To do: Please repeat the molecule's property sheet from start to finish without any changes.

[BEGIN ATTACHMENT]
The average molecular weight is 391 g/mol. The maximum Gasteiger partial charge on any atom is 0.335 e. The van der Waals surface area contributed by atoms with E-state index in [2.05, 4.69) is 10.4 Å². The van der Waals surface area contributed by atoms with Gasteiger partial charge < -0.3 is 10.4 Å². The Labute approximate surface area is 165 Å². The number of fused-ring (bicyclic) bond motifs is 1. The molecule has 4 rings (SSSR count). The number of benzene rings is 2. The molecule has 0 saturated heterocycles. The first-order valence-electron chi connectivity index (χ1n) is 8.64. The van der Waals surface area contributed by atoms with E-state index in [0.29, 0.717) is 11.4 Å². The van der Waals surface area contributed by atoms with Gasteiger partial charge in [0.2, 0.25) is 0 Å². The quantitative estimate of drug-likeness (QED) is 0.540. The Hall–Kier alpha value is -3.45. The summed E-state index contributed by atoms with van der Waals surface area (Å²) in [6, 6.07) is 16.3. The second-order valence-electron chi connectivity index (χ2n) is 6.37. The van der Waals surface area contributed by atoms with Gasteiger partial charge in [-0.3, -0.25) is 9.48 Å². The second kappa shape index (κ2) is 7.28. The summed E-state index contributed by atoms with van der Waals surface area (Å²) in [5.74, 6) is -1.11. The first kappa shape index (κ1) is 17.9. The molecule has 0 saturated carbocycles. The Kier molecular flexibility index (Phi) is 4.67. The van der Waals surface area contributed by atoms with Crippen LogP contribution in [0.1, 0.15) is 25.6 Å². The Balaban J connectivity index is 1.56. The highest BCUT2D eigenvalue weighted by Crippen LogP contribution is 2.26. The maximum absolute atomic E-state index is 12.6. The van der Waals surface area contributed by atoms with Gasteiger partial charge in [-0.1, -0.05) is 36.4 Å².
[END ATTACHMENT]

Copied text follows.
The average molecular weight is 391 g/mol. The maximum Gasteiger partial charge on any atom is 0.335 e. The van der Waals surface area contributed by atoms with E-state index in [2.05, 4.69) is 10.4 Å². The van der Waals surface area contributed by atoms with Gasteiger partial charge < -0.3 is 10.4 Å². The Labute approximate surface area is 165 Å². The number of fused-ring (bicyclic) bond motifs is 1. The molecule has 4 rings (SSSR count). The number of benzene rings is 2. The molecule has 0 saturated heterocycles. The first-order valence-electron chi connectivity index (χ1n) is 8.64. The van der Waals surface area contributed by atoms with E-state index in [0.29, 0.717) is 11.4 Å². The van der Waals surface area contributed by atoms with Gasteiger partial charge in [0.2, 0.25) is 0 Å². The quantitative estimate of drug-likeness (QED) is 0.540. The Hall–Kier alpha value is -3.45. The summed E-state index contributed by atoms with van der Waals surface area (Å²) in [6, 6.07) is 16.3. The second-order valence-electron chi connectivity index (χ2n) is 6.37. The van der Waals surface area contributed by atoms with Gasteiger partial charge in [-0.3, -0.25) is 9.48 Å². The second kappa shape index (κ2) is 7.28. The summed E-state index contributed by atoms with van der Waals surface area (Å²) in [5.74, 6) is -1.11. The first kappa shape index (κ1) is 17.9. The molecule has 0 saturated carbocycles. The Kier molecular flexibility index (Phi) is 4.67. The van der Waals surface area contributed by atoms with Crippen LogP contribution in [0.1, 0.15) is 25.6 Å². The Balaban J connectivity index is 1.56. The highest BCUT2D eigenvalue weighted by Crippen LogP contribution is 2.26. The maximum absolute atomic E-state index is 12.6. The van der Waals surface area contributed by atoms with Gasteiger partial charge in [-0.1, -0.05) is 36.4 Å².